There is almost a tongue-in-cheek feel to the Times story despite its front-page prominence and serious intent. The reporter sometimes seems to be trying to mitigate the force of the government's insistence that this was an horrendous crime in the making that would surely have taken place were it not for the FBI's intervention. The accounts of the alleged plotters' smalltime criminal histories and even the pathetic rejection of one by his mother for announcing his conversion to Islam (it's made clear the four men's Islamic credentials range from thin to non-existent) elicit as much embarrassment as outrage. This comes as a welcome tack from a news organ that was as instrumental as William Randolph Hearst's famous "yellow-sheet journalism" in the US going to war with Spain in 1898, during its own ginning up the war in Iraq in 2002 with shameless front-page repetition of administration propaganda in the form of inside information about Saddam Hussein's weapons and intentions.

No reason is suggested in the Times story for the alleged terrorists' hatred of Jews. It's mentioned as if antisemitism were a given, as if being a terrorist who wants to shoot down an Air Force jet would of course mean wanting to blow up synagogues as well. One of the plotters did make the claim that his parents were killed in Afghanistan—a claim immediately denied by his family—but none of them are quoted as saying they were going to do anything as a result of US support for Israeli's treatment of Palestinians or giving any other reason for attacking Jewish houses of worship. For many people, apparently the staff at the New York Times included, no reasons are required for antisemitism. As my Jewish friend's mother told him 75 years ago, "Everyone hates the Jews." Even if that were true—and it's less true in the present-day US than it's ever been in Jewish history if polls and Jewish authors and scholars like JJ Goldberg and Richard Novick are to be believed—a serious newspaper like the Times could be expected to at least speculate about what specific reasons the four men had for their hatred of Jews, especially since their every word seems to have been recorded. Given the lameness of everything else about them, one suspects their antisemitism is about as inchoate as was their ability to spot a government plant.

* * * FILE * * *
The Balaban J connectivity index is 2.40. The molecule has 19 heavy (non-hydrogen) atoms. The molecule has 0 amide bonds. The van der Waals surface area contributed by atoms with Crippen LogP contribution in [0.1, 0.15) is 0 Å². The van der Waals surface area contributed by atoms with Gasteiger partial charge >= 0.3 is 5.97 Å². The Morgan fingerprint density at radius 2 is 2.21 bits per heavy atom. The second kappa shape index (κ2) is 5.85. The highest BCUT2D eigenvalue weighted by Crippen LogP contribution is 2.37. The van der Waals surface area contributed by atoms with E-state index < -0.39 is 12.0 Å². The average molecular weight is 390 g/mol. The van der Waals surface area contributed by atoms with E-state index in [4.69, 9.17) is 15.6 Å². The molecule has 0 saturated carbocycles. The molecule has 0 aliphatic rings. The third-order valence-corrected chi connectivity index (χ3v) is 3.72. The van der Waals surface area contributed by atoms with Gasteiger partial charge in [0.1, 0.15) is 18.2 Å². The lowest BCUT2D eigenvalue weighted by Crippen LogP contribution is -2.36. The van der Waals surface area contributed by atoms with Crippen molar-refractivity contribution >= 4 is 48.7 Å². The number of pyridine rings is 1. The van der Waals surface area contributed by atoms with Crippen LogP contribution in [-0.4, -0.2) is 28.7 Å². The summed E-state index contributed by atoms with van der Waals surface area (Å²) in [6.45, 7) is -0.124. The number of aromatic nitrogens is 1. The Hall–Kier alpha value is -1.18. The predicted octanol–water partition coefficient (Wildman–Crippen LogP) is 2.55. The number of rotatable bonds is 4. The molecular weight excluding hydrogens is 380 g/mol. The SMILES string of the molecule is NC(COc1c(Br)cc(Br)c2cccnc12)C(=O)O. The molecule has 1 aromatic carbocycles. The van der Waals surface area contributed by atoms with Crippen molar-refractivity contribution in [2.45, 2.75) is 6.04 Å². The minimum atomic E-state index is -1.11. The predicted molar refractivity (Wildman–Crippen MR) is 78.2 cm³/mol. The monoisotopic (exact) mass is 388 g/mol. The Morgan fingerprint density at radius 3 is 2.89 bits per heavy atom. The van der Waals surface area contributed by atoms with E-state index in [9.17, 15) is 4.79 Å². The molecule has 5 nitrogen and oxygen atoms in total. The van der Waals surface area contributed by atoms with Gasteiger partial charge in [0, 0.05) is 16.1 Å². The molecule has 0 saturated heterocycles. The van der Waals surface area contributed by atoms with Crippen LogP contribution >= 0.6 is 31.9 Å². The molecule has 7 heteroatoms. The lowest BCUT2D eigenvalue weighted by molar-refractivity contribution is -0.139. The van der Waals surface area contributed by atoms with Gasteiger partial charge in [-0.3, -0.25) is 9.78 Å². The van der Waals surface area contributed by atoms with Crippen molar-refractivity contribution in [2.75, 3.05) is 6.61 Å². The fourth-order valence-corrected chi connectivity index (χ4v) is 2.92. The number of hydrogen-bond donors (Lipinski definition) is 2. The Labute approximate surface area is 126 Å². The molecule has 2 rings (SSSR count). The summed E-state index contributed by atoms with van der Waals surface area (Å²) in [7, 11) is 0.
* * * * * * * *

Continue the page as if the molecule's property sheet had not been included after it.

What is the purpose to this kind of sting operation? Is it to make the FBI look like it's on the ball guarding us from Islamic fundamentalism? If so, they must think we are as gullible as their four alleged terrorists. Real law enforcement agencies actually are doing good work discovering real terrorist plots, mostly abroad. The New York police department is one. The FBI, for all I know, may be doing good work itself. Why, then, the need for a scam like this, replete with the mandatory posing and frowning in photographs of the mayor and government officials in front of the synagogues that were targeted for destruction? Why create a terrorist plot out of next to nothing, using characters who would probably never have accomplished anything without the instigation and enabling of a government agent?

What impressed me most about the criminal quartet is their ignorance. I'd say "innocence" if the ultimate intent of their plot were not so reprehensible even if it may well have remained fanciful if the FBI plant hadn't come along. I've heard people voice wishes to commit equally horrendous deeds—though more likely to blow up mosques or bomb Muslim cities—and who knows how far they might go if someone with attractive credentials offered them enough free lunches and free explosives. But the back stories to the alleged perpetrators in this case remind me of the kind of shocking naivety combined with deep resentment I've heard and overheard over the years from bitter young men as a result of estrangement from family because of chronic antisocial behavior. There's a thirst for something meaningful to fill the big void left by little more than a grade-school education and a lifetime of urban myth and paranoia. Combine that with the reality of a society that still disadvantages people of African descent and you have marginalized, angry men all too susceptible to a cause that seems to give them an enemy they can lash out at and in the process redeem some sense of their own worth.